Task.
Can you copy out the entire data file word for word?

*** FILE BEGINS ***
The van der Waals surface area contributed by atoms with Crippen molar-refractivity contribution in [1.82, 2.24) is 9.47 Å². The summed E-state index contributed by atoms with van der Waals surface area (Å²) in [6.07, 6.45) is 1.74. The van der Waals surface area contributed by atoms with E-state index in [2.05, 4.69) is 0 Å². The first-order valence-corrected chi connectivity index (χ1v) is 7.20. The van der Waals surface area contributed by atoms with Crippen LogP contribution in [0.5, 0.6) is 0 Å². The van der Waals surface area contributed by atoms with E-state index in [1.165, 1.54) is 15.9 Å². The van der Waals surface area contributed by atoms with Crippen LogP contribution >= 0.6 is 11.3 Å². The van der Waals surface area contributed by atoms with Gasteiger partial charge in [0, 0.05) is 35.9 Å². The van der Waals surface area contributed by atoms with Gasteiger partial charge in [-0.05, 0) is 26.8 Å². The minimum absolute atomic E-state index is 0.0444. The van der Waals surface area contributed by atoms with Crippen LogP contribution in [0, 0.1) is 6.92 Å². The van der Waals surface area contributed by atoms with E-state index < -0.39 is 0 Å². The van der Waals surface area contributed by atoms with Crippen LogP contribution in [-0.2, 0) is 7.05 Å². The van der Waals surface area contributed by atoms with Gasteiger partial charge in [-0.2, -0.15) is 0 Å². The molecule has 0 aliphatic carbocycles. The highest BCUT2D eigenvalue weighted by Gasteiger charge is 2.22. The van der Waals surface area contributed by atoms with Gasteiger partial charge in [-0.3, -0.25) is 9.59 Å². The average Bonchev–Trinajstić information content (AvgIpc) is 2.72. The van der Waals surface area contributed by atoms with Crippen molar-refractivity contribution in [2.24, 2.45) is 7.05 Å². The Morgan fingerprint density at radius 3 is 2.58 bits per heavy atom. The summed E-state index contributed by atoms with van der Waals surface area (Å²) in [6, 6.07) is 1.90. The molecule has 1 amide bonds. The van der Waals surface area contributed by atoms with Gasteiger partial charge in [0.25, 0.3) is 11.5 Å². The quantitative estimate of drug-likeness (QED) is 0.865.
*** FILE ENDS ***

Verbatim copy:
The van der Waals surface area contributed by atoms with Crippen molar-refractivity contribution in [1.82, 2.24) is 9.47 Å². The summed E-state index contributed by atoms with van der Waals surface area (Å²) in [6.07, 6.45) is 1.74. The van der Waals surface area contributed by atoms with E-state index in [2.05, 4.69) is 0 Å². The first-order valence-corrected chi connectivity index (χ1v) is 7.20. The van der Waals surface area contributed by atoms with Crippen LogP contribution in [0.5, 0.6) is 0 Å². The van der Waals surface area contributed by atoms with E-state index in [1.165, 1.54) is 15.9 Å². The van der Waals surface area contributed by atoms with Crippen LogP contribution >= 0.6 is 11.3 Å². The van der Waals surface area contributed by atoms with Gasteiger partial charge in [0, 0.05) is 35.9 Å². The van der Waals surface area contributed by atoms with Gasteiger partial charge in [-0.05, 0) is 26.8 Å². The minimum absolute atomic E-state index is 0.0444. The van der Waals surface area contributed by atoms with Crippen LogP contribution in [0, 0.1) is 6.92 Å². The van der Waals surface area contributed by atoms with E-state index < -0.39 is 0 Å². The van der Waals surface area contributed by atoms with Crippen LogP contribution in [-0.2, 0) is 7.05 Å². The van der Waals surface area contributed by atoms with Gasteiger partial charge in [-0.2, -0.15) is 0 Å². The molecule has 0 aliphatic carbocycles. The highest BCUT2D eigenvalue weighted by Gasteiger charge is 2.22. The van der Waals surface area contributed by atoms with Gasteiger partial charge in [-0.3, -0.25) is 9.59 Å². The average Bonchev–Trinajstić information content (AvgIpc) is 2.72. The van der Waals surface area contributed by atoms with Crippen molar-refractivity contribution in [2.24, 2.45) is 7.05 Å². The Morgan fingerprint density at radius 3 is 2.58 bits per heavy atom. The summed E-state index contributed by atoms with van der Waals surface area (Å²) in [6, 6.07) is 1.90. The molecule has 1 amide bonds. The van der Waals surface area contributed by atoms with Gasteiger partial charge in [0.25, 0.3) is 11.5 Å². The quantitative estimate of drug-likeness (QED) is 0.865.